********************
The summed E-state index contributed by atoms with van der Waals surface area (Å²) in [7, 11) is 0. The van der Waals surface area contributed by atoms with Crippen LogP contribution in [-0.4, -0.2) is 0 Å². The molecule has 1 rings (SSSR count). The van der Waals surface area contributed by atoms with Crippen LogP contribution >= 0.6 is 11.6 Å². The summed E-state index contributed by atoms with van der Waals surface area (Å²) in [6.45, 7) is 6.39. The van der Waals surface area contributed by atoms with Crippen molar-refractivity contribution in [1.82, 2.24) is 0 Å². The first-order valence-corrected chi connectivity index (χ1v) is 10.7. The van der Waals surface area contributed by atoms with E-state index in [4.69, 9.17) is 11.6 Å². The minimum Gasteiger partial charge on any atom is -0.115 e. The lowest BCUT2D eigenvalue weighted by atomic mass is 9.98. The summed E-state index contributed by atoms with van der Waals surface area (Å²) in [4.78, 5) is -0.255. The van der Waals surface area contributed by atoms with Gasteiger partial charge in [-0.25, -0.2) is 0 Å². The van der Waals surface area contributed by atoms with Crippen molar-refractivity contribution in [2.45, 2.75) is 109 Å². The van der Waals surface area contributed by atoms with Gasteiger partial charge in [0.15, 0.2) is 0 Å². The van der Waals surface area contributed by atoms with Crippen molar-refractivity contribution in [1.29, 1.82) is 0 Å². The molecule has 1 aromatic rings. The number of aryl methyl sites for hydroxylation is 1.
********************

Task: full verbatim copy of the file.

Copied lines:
The summed E-state index contributed by atoms with van der Waals surface area (Å²) in [7, 11) is 0. The van der Waals surface area contributed by atoms with Crippen LogP contribution in [-0.4, -0.2) is 0 Å². The molecule has 1 rings (SSSR count). The van der Waals surface area contributed by atoms with Crippen LogP contribution >= 0.6 is 11.6 Å². The summed E-state index contributed by atoms with van der Waals surface area (Å²) in [6.45, 7) is 6.39. The van der Waals surface area contributed by atoms with Crippen molar-refractivity contribution in [1.82, 2.24) is 0 Å². The first-order valence-corrected chi connectivity index (χ1v) is 10.7. The van der Waals surface area contributed by atoms with E-state index in [4.69, 9.17) is 11.6 Å². The minimum Gasteiger partial charge on any atom is -0.115 e. The lowest BCUT2D eigenvalue weighted by atomic mass is 9.98. The summed E-state index contributed by atoms with van der Waals surface area (Å²) in [4.78, 5) is -0.255. The van der Waals surface area contributed by atoms with Gasteiger partial charge in [-0.25, -0.2) is 0 Å². The van der Waals surface area contributed by atoms with Crippen molar-refractivity contribution in [2.45, 2.75) is 109 Å². The van der Waals surface area contributed by atoms with Gasteiger partial charge in [0.15, 0.2) is 0 Å². The van der Waals surface area contributed by atoms with Crippen molar-refractivity contribution in [1.29, 1.82) is 0 Å². The molecule has 1 aromatic rings. The number of aryl methyl sites for hydroxylation is 1.